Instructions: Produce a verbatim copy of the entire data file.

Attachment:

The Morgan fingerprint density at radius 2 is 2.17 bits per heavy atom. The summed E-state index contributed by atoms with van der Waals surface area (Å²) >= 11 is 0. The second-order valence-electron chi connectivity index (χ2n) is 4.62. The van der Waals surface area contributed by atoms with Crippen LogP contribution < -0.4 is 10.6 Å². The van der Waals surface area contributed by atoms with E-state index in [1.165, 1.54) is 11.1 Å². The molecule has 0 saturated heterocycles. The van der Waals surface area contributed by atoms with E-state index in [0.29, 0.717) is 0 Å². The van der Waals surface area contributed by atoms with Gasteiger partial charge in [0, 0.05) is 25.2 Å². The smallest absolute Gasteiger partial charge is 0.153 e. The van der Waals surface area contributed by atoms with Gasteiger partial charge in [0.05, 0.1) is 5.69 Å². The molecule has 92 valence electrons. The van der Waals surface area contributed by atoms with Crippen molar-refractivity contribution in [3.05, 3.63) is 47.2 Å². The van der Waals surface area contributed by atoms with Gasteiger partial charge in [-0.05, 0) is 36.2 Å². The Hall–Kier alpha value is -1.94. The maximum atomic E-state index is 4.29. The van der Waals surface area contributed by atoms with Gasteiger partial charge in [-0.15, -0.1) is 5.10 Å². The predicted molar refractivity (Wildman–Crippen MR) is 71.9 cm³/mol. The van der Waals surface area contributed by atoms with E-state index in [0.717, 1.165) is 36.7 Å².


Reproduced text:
The Morgan fingerprint density at radius 2 is 2.17 bits per heavy atom. The summed E-state index contributed by atoms with van der Waals surface area (Å²) >= 11 is 0. The second-order valence-electron chi connectivity index (χ2n) is 4.62. The van der Waals surface area contributed by atoms with Crippen LogP contribution < -0.4 is 10.6 Å². The van der Waals surface area contributed by atoms with E-state index in [1.165, 1.54) is 11.1 Å². The molecule has 0 saturated heterocycles. The van der Waals surface area contributed by atoms with E-state index in [0.29, 0.717) is 0 Å². The van der Waals surface area contributed by atoms with Gasteiger partial charge in [0, 0.05) is 25.2 Å². The smallest absolute Gasteiger partial charge is 0.153 e. The van der Waals surface area contributed by atoms with Gasteiger partial charge in [0.05, 0.1) is 5.69 Å². The molecule has 92 valence electrons. The van der Waals surface area contributed by atoms with Crippen molar-refractivity contribution in [3.05, 3.63) is 47.2 Å². The van der Waals surface area contributed by atoms with Gasteiger partial charge in [-0.05, 0) is 36.2 Å². The Hall–Kier alpha value is -1.94. The maximum atomic E-state index is 4.29. The van der Waals surface area contributed by atoms with Gasteiger partial charge in [-0.15, -0.1) is 5.10 Å². The predicted molar refractivity (Wildman–Crippen MR) is 71.9 cm³/mol. The van der Waals surface area contributed by atoms with E-state index in [0.717, 1.165) is 36.7 Å².